1. Confidence trap
Remember most people are better at maths than they think they are. Be careful not to say, “I’m rubbish at maths.” What’s harmful about saying “I’m rubbish at maths” is your child may hear this as “Hey it’s okay to be rubbish at maths.”
2. Listen to your child.
When helping your child with their maths listen to them. Let them explain their thinking. Don’t be quick to correct their mistakes.
3. Make it practical.
Never miss a chance to do some “every day kitchen table maths.” For example when it comes to dividing the pizza start talking about fractions and ask questions like “what fraction would we have if Tom was also here. . .” Cooking, measuring, DIY and shopping are great practical maths activities. Card games like 21 and board games with dice and spinners are also valuable.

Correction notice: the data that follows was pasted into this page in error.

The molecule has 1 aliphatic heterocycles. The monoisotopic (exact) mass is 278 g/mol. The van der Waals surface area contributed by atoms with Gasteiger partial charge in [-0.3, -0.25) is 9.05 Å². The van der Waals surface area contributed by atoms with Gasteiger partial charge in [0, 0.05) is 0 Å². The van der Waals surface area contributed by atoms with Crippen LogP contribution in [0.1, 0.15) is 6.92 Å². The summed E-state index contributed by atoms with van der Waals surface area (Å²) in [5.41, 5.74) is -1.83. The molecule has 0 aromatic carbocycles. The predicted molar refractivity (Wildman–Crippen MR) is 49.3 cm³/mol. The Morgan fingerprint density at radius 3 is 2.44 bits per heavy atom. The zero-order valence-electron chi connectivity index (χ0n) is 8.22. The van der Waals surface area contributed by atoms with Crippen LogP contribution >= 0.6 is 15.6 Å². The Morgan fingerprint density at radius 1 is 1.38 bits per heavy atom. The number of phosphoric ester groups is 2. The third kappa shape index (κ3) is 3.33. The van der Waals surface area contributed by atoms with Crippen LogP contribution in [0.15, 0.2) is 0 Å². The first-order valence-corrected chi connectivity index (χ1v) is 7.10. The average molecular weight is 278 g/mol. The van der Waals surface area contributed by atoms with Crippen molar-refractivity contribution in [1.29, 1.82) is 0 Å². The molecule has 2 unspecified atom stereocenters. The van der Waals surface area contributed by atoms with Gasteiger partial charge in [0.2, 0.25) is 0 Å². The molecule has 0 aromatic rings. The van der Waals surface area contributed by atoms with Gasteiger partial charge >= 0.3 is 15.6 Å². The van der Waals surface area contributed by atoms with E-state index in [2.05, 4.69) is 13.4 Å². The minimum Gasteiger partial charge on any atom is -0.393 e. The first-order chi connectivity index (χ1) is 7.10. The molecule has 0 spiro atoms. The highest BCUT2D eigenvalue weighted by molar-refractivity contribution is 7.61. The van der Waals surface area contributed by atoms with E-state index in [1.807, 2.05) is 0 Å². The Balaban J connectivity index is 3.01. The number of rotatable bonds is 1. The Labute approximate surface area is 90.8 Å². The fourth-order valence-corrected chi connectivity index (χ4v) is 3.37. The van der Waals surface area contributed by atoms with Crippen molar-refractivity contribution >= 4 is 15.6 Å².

4. Little and often works best.
Three fifteen minute practice sessions will be more effective than one hour because the brain responds better when learning is spread out. Don’t expect instant improvement – it takes a few months before skills become embedded.
5. Encouragement works.
Finally, and most importantly, don’t forget to encourage your child. You don’t always need to understand what your child is learning – showing an interest and encouraging always has a positive effect. Praise works best when it’s for effort and not necessarily for being quick or getting top marks. Praising for effort encourages learners to try harder which promotes a good attitude to learning.